What is Value Contrast?

And Why Does It Matter?

Happy day, dear reader!

Is your week rolling along smartly? This one feels a bit like the Keystone-Cops… Lots of busy-ness, but busy doesn’t equal accomplishment. We’ll have to see how it all plays out, and whether at week’s end anything got done. If nothing else, at least there will be another post!

When I drape a client for a color consultation, and we get into the nuts and bolts of evaluating his or her personal color, my client is often surprised that it’s not just about the palette! There is so much more to creating combinations that make you look your best than just the colors themselves. The personal coloring stool has three legs, the first is your Color Palette, the second–Value Contrast, and the third–Color Contrast. Getting your Value Contrast right is the biggest difference between you wearing your clothes and your clothes wearing you, and it also makes not-so-swell-for-you colors work better!

Image from

Since Contrast means “the difference between”, and Value (in color terms) is lightness or darkness, Value Contrast is the difference between the lightest and darkest parts of your personal coloring. Another way to imagine it is to think of yourself with a B/W filter. Although this is deceptive, because the apps correct for a more natural look… (For more color information check out the Color Primer, here.)

When I explain Value Contrast to a client, or at a workshop, I default to the Disney Princesses… Because the Disney ladies are iconic examples of contrast, and almost everyone knows their princesses. Even if you don’t know their names, you’ve probably seen them in ads, on store shelves, and running down the street on Halloween! To keep Value Contrast simple, we’ll start with Low, Medium, and High. There are, of course, people who fit between these three, but we need to start somewhere!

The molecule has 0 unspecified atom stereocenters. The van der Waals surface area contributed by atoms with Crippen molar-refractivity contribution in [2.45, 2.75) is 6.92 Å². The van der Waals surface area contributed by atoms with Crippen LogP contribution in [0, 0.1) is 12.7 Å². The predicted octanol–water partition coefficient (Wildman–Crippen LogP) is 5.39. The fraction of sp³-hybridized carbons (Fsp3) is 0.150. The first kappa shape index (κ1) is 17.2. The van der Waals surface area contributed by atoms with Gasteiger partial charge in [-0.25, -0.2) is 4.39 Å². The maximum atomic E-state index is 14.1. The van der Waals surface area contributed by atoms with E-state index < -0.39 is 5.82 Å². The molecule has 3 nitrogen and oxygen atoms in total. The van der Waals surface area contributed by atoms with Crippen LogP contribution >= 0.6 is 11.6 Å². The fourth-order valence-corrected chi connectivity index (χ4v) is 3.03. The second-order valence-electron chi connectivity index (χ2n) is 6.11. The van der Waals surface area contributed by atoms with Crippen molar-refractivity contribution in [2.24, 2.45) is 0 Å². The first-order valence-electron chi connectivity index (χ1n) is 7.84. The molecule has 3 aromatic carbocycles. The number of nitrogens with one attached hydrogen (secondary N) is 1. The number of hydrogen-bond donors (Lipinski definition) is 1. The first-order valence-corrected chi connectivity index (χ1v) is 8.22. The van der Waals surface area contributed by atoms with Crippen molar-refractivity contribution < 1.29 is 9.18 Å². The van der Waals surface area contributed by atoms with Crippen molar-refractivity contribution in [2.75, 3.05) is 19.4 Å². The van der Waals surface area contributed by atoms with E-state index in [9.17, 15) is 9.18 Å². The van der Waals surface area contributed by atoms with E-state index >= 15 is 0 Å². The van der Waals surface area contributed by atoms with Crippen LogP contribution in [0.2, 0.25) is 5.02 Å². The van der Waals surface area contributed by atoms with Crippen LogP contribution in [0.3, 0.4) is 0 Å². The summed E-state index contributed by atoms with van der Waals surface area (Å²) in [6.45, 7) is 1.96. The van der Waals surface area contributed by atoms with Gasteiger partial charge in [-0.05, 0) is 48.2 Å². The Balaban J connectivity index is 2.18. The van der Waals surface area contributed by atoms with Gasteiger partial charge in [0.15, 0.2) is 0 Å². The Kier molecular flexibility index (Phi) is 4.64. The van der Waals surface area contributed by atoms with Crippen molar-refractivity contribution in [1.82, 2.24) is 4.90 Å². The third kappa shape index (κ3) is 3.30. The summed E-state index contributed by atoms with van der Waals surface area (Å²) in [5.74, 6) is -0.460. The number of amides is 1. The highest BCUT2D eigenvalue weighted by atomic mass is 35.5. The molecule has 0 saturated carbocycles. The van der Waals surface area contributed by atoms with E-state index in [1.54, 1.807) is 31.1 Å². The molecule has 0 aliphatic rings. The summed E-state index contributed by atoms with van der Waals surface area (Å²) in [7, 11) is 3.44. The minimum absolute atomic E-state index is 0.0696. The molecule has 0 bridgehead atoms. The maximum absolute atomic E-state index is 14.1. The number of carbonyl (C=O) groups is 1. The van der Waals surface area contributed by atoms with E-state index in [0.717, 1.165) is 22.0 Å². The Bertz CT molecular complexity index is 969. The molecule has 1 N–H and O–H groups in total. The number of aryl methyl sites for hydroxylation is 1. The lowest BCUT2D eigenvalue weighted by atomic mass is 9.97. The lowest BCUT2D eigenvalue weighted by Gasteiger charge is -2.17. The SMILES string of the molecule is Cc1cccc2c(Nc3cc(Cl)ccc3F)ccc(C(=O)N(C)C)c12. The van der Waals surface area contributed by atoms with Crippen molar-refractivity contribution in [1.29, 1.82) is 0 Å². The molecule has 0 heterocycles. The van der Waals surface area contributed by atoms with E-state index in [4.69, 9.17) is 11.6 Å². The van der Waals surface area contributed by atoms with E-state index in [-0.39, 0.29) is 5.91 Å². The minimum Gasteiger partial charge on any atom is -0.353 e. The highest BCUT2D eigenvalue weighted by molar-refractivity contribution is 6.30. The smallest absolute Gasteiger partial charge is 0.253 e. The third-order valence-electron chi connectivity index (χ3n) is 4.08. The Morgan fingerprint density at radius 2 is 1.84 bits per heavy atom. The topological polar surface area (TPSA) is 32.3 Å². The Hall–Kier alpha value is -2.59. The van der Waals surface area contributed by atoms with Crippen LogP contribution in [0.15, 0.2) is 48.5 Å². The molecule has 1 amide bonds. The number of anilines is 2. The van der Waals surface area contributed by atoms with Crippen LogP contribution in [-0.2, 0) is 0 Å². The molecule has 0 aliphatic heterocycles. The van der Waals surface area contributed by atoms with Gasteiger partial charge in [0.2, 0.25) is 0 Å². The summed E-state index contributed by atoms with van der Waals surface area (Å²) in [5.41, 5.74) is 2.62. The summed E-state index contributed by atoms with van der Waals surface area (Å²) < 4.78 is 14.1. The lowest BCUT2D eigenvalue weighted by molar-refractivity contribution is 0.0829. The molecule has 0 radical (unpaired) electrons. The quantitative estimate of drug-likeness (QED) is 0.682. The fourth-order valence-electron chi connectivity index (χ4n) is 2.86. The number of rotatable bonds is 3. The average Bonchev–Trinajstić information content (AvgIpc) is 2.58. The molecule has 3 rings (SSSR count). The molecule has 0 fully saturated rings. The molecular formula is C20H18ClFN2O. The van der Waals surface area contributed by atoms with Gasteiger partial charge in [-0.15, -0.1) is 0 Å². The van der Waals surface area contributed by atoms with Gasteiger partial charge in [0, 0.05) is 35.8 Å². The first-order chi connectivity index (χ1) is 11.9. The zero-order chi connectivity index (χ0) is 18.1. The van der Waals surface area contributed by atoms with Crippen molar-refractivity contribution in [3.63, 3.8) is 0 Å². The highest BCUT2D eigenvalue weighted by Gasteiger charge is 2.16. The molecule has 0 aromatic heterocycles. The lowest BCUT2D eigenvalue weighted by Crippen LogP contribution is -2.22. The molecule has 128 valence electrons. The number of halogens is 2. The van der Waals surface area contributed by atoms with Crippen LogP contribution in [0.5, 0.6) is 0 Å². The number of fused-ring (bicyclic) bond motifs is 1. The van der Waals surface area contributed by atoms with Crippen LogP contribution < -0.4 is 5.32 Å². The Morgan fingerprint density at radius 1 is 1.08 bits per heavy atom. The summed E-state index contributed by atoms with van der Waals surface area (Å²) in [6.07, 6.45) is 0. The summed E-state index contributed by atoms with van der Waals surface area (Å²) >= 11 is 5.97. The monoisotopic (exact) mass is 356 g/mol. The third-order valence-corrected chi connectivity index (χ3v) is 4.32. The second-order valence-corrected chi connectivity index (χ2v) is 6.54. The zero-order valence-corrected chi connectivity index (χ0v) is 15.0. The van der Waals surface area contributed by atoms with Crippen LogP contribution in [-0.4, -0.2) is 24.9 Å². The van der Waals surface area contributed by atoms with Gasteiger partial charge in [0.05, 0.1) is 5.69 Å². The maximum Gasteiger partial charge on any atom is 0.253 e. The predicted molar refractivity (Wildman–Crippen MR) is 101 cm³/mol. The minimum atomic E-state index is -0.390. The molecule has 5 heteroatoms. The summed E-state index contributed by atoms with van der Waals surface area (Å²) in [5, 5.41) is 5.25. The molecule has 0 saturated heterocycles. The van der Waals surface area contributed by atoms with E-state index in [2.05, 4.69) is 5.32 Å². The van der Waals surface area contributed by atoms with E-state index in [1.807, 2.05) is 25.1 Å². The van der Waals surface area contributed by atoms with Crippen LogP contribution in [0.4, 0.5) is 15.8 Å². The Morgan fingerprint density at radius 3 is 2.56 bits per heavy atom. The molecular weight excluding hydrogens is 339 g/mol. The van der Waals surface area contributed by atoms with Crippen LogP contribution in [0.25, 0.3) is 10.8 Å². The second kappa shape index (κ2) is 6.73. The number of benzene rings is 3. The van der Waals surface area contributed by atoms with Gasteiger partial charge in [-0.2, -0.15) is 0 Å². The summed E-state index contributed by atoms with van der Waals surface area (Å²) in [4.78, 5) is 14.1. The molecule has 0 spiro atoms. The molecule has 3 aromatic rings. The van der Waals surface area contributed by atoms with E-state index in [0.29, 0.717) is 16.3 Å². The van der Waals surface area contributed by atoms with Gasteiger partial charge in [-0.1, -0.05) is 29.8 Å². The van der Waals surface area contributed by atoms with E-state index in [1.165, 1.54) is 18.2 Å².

High, Medium, & Low Value Contrast

The princess of choice for High Value Contrast (HVC) is Snow White with her raven hair and fair skin. Her skin is 10 and hair is 1: 10-1=9. That’s about as high as Value Contrast comes! That’s why she looks like herself in her dark blue bodice, white collar, and light yellow skirt. If you are looking for a darker complexioned HVC princess, think Jasmine! (Or certain images of Mulan, but not this one!) Stepping away from the princesses, dark complexioned women often create high value contrast by bleaching their hair blond or platinum. OR when they embrace their gorgeous silver! (Funny how embracing silver lowers contrast for some of us and ups it for others…)